For weeks now, news programs, radio commentators, and blogs have encouraged people to share their memories about 9/11. Some of it has been very moving, some trite, and no small amount divisive. But all of it has reminded me of one thing: words often fail to express what is beyond emotional comprehension. As poet Ardrienne Rich writes, “Tonight I think/no poetry/will serve.” More than anything, on this anniversary, I wish to be silent.
A few may protest saying that it is important to remember the events of a decade ago. That is true. A people must know their past. But who alive has forgotten? Indeed, the media will not let us forget. The images of 9/11 are seared in our minds forever, replayed millions of times on television and across the Internet.
There is, however, a difference between memory—the snapshots that stay in our minds always—and remembering. Remembering means to “put back together” the pieces of the past, to rearrange the pictures of memory in order to make meaning, to heal, to forgive, or to inspire. Memory and remembering are related, but they are not the same thing. Memory is simply not forgetting, the process in which we feel the power of events once again. Remembering is the hard work of seeing, understanding, making sense of, and learning from the past.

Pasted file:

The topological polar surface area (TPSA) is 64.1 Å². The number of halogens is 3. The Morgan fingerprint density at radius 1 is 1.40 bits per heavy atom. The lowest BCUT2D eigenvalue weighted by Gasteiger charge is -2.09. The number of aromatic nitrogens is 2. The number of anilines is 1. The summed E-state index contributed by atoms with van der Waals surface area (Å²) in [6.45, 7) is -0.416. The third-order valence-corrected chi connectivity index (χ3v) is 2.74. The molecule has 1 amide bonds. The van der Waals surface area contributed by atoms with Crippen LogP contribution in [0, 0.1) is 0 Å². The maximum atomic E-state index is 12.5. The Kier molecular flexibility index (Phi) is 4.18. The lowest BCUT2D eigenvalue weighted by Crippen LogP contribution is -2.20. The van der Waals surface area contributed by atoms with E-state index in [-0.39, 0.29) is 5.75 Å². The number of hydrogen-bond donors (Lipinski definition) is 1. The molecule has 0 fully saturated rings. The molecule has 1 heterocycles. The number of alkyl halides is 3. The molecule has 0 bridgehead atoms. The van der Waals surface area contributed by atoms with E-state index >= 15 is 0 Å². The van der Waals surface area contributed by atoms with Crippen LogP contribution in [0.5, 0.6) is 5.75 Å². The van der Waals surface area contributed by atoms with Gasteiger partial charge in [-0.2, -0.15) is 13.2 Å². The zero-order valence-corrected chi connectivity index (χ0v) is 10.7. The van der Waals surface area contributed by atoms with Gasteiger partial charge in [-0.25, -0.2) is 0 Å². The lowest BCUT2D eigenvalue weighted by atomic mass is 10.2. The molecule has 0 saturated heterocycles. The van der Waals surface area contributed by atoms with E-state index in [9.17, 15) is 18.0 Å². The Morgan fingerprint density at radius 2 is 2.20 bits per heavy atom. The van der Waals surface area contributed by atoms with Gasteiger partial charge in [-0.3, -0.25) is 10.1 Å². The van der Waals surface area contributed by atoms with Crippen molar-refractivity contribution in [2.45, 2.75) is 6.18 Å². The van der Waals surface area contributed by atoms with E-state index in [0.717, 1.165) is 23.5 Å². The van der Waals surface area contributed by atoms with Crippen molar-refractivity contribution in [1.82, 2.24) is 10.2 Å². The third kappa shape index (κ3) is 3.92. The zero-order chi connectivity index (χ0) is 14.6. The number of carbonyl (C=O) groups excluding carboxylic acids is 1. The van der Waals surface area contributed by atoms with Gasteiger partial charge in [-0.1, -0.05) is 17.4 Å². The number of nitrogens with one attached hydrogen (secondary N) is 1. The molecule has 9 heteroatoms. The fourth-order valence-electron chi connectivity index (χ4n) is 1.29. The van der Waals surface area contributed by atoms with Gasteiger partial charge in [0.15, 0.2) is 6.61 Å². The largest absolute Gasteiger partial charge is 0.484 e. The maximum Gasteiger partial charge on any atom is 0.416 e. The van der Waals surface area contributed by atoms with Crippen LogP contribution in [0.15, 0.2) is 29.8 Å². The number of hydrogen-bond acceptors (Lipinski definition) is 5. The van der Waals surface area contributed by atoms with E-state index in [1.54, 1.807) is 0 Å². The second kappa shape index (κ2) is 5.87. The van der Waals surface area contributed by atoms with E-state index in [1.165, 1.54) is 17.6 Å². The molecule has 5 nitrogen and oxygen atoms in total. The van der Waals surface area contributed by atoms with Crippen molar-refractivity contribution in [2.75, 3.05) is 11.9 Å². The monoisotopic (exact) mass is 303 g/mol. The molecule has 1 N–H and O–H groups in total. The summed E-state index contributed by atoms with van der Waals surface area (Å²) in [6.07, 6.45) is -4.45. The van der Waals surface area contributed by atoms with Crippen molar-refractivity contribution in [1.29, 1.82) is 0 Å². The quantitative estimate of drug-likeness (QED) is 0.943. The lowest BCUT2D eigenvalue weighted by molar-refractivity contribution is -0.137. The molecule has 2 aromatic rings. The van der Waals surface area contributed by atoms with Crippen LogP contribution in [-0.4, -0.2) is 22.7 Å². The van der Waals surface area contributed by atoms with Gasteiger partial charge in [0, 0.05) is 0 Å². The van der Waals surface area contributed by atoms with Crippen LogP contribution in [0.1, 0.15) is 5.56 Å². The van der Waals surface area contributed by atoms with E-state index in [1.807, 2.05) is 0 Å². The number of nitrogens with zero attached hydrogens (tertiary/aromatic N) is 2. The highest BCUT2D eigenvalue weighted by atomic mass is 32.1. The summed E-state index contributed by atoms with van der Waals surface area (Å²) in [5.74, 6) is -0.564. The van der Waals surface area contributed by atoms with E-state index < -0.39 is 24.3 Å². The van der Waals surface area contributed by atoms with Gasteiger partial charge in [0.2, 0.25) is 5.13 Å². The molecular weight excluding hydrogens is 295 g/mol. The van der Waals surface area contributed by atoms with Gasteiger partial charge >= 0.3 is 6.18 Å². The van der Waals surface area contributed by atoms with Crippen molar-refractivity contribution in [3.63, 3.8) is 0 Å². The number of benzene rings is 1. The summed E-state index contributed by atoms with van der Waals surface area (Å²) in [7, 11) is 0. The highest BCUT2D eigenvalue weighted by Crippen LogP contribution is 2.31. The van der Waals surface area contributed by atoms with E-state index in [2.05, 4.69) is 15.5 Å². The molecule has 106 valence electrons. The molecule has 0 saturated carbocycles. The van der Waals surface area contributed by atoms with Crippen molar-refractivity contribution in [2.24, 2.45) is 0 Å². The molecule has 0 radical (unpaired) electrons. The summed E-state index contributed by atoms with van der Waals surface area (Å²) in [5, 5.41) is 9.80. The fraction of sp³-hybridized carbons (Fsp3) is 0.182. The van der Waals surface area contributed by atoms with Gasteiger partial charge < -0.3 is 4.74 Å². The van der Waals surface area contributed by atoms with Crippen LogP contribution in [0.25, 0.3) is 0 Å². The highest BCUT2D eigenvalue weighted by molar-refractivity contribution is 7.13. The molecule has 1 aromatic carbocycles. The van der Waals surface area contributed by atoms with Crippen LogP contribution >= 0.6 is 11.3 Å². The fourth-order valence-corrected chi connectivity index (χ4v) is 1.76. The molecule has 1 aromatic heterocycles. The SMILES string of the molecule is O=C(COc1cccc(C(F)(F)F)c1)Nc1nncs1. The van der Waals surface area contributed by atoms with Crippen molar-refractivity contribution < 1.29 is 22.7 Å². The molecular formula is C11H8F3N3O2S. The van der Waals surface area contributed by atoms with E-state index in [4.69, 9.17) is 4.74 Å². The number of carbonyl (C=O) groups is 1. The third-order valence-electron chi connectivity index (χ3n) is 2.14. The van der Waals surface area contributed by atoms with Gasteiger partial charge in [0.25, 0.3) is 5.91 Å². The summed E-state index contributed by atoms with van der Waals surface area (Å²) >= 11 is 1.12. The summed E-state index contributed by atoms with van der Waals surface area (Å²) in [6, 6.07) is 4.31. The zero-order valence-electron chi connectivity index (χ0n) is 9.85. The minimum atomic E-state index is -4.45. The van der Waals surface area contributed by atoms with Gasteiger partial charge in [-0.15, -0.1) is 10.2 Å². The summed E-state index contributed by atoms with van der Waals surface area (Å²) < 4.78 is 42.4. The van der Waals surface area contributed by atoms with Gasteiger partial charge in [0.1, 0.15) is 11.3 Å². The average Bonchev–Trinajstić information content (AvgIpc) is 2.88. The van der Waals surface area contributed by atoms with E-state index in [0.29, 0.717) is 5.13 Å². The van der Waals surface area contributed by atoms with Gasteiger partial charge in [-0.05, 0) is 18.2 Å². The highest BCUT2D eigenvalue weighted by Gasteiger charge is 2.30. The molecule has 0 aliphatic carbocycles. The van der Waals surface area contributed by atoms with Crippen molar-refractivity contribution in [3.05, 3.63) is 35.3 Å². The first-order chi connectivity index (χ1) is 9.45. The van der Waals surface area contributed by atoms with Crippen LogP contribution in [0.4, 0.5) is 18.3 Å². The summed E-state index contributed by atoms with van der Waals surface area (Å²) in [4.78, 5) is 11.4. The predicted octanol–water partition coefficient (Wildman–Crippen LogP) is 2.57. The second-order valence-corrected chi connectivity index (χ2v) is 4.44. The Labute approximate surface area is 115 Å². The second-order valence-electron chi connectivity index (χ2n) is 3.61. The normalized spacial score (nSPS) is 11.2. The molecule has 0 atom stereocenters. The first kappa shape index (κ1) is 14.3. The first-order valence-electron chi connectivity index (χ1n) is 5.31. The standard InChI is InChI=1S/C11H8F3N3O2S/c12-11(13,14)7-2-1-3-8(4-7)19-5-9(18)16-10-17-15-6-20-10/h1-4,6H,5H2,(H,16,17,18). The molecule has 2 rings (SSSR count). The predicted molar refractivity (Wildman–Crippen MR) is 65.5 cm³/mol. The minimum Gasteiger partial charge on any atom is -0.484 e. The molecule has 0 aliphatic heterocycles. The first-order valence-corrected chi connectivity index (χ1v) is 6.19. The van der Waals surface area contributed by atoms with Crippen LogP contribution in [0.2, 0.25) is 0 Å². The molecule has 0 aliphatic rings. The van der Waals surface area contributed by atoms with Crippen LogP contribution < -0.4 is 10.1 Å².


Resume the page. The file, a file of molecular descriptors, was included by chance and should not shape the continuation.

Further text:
In the decade since 9/11, we have not forgotten. But we have treated the events of 9/11 rather like taking a video of a loved one’s death—and replaying the end over and over and over. Anyone who has suffered the pain of death knows that endlessly playing a DVD of the last moments of that person’s life will never lead to healing. Indeed, watching death do its worst repeatedly opens wounds and grief anew, imprinting the immediacy of suffering on the minds of the mournful. In order to heal, to “move on,” as counselors say, one must do the hard work of death—to patiently remember the whole life of those who have died and to learn from the gifts that person left behind. Remembering is a process, a spiritual one at that, by which we come to terms with mortality and flawed humanity, as well as the power of courage and abiding love.
We all have a memory of 9/11. But have we remembered?
Silence makes room for remembering. I don’t want to hear patriotic songs, jingoistic speeches, or even well-considered rehearsals of “what happened on that day.” I want to see no pictures of burning towers or flags waving. I wish for empty public space, a communal practice of quiet, to reflect on not only what happened on 9/11 but in the long, sad decade since. For just a brief time, I long for, in the words of an ancient hymn, “all mortal flesh keep silence,” in the face of the fear and trembling that gripped us one September day ten years ago.
I wonder what we would find there—of our selves, our neighbors, and God—in that void of words?